Athlete of the Month: Jonah Perea


Calvin Ru

Senior Jonah Perea has competed in numerous badminton tournaments, but also competes with the Dance Company.

Emily Kim , Asst. Sports Editor

As captain of one of the fastest racket sports, senior Jonah Perea has made his mark on both the badminton team and All-Male.

Perea started playing badminton five years ago after his parents discovered the sport and encouraged him to try it since he   dropped golf.

Since then, Perea has trained with an outside badminton club, the Global Badminton Academy, and it was the members there that motivated him to progress in the sport.

“One of our key players is Jonah Perea. He’s been on varsity for four years and he can play any of the three events open to him,” head coach Kemp Wells said.

Perea earned his spot on the varsity team during his freshman year and continued to prove himself game after game. He was co-captain alongside alumni Ivorine Do and Tim Chiu during his junior year and now shares the title of captain with junior Justin Lam.

According to Perea, one of his greatest accomplishments was making it to the semifinal rounds at the USA Badminton Junior Nationals, where he played one of his first singles matches.

“It’s not just some dumb sport that you play in the backyard with your friends or at a picnic or anything like that because badminton is one of the fastest racket sports in the world. It’s harder than you would think,” Perea said.

However, Perea not only proves himself on the court but on the dance floor as well. Perea has been dancing for three years and is a lieutenant of All-Male.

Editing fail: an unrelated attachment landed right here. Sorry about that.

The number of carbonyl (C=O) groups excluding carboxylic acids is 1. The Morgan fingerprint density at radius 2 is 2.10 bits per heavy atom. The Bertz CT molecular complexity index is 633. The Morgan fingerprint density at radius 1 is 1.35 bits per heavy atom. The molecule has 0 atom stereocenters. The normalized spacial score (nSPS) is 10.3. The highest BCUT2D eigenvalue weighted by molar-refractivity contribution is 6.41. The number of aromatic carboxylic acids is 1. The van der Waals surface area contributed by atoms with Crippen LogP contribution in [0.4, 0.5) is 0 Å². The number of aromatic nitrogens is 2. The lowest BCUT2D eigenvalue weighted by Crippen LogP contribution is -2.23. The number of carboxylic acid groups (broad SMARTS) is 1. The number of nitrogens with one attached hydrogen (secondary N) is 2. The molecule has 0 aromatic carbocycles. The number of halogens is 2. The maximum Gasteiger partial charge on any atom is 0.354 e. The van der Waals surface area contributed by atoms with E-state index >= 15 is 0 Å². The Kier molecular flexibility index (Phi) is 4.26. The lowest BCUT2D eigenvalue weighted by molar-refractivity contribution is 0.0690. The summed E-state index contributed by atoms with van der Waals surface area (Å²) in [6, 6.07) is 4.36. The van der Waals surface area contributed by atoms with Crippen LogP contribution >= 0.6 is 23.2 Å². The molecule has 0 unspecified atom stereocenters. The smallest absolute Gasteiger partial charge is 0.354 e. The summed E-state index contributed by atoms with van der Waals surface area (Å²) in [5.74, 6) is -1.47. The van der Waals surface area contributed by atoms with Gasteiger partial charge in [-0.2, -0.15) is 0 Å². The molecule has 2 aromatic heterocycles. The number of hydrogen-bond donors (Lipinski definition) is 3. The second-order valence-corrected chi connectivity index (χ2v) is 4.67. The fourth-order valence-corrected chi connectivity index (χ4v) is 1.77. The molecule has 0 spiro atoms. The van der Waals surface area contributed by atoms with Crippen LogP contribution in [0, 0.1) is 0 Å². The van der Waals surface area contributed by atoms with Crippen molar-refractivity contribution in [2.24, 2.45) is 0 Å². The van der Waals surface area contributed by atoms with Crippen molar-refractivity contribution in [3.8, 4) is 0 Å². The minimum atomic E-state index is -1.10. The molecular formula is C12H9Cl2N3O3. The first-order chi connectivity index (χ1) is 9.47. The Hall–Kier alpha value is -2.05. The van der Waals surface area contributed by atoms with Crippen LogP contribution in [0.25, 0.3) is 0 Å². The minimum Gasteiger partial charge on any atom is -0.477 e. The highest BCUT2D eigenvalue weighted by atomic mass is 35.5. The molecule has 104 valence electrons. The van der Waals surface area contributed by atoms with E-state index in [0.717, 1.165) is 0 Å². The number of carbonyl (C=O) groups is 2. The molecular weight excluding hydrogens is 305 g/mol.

Although both badminton and dance take up a lot of his time, he is able to balance the two activities because of scheduling. As the badminton team approaches its more difficult matches, the dance season is coming to a close.

Perea’s skill in badminton has crossed over to his dancing and helped him improve as a dancer as well.

He has more stamina, which helps him dance for longer periods of time. With footwork, Perea uses his knowledge of moving around a court whenever he danced, giving him more mobility on the dance floor.

Perea considered dropping the sport since he felt as though he played for his parents rather than for his own benefit. It was through finding other athletes who also enjoyed playing badminton that encouraged him to continue developing his skills in the sport.

Although Perea plans on participating in local tournaments, he intends to place more emphasis on improving in dance rather than badminton next year.

“Playing with them [others who enjoyed badminton] really boosted my ego, not in a cocky way but more of in a sportsmanship kind of way,” Perea said. “I feel like I got found more in badminton because other people were doing it and they were doing so much with it that I felt I could do that much with it as well.”